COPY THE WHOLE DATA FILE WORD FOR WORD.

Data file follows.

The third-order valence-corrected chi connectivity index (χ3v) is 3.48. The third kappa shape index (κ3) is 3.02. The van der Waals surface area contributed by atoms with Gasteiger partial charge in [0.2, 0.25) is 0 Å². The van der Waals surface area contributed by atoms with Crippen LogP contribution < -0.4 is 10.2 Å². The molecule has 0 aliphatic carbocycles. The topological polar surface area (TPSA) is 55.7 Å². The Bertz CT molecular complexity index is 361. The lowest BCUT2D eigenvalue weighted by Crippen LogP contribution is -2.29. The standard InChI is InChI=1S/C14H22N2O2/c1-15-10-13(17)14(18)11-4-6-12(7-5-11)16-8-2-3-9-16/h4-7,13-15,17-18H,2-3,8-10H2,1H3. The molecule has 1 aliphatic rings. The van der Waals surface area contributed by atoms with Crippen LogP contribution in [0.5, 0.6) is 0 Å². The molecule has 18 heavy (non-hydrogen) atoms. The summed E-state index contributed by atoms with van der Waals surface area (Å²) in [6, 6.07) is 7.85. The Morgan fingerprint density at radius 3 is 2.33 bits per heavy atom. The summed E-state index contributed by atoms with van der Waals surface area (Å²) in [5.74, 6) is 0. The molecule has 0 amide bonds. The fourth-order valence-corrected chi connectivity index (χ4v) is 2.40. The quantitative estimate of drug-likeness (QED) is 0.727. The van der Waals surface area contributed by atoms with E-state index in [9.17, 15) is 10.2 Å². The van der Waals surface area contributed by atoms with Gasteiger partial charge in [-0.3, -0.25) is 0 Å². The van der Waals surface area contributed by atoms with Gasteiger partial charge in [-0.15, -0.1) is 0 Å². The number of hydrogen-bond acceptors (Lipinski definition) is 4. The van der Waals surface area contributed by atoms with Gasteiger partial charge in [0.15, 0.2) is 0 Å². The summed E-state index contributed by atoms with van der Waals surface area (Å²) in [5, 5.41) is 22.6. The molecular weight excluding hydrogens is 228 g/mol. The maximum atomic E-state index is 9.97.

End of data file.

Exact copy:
The third-order valence-corrected chi connectivity index (χ3v) is 3.48. The third kappa shape index (κ3) is 3.02. The van der Waals surface area contributed by atoms with Gasteiger partial charge in [0.2, 0.25) is 0 Å². The van der Waals surface area contributed by atoms with Crippen LogP contribution < -0.4 is 10.2 Å². The molecule has 0 aliphatic carbocycles. The topological polar surface area (TPSA) is 55.7 Å². The Bertz CT molecular complexity index is 361. The lowest BCUT2D eigenvalue weighted by Crippen LogP contribution is -2.29. The standard InChI is InChI=1S/C14H22N2O2/c1-15-10-13(17)14(18)11-4-6-12(7-5-11)16-8-2-3-9-16/h4-7,13-15,17-18H,2-3,8-10H2,1H3. The molecule has 1 aliphatic rings. The van der Waals surface area contributed by atoms with Crippen LogP contribution in [0.5, 0.6) is 0 Å². The molecule has 18 heavy (non-hydrogen) atoms. The summed E-state index contributed by atoms with van der Waals surface area (Å²) in [6, 6.07) is 7.85. The Morgan fingerprint density at radius 3 is 2.33 bits per heavy atom. The summed E-state index contributed by atoms with van der Waals surface area (Å²) in [5.74, 6) is 0. The molecule has 0 amide bonds. The fourth-order valence-corrected chi connectivity index (χ4v) is 2.40. The quantitative estimate of drug-likeness (QED) is 0.727. The van der Waals surface area contributed by atoms with E-state index in [9.17, 15) is 10.2 Å². The van der Waals surface area contributed by atoms with Gasteiger partial charge in [-0.3, -0.25) is 0 Å². The van der Waals surface area contributed by atoms with Gasteiger partial charge in [-0.15, -0.1) is 0 Å². The number of hydrogen-bond acceptors (Lipinski definition) is 4. The van der Waals surface area contributed by atoms with Gasteiger partial charge in [0.15, 0.2) is 0 Å². The summed E-state index contributed by atoms with van der Waals surface area (Å²) in [5, 5.41) is 22.6. The molecular weight excluding hydrogens is 228 g/mol. The maximum atomic E-state index is 9.97.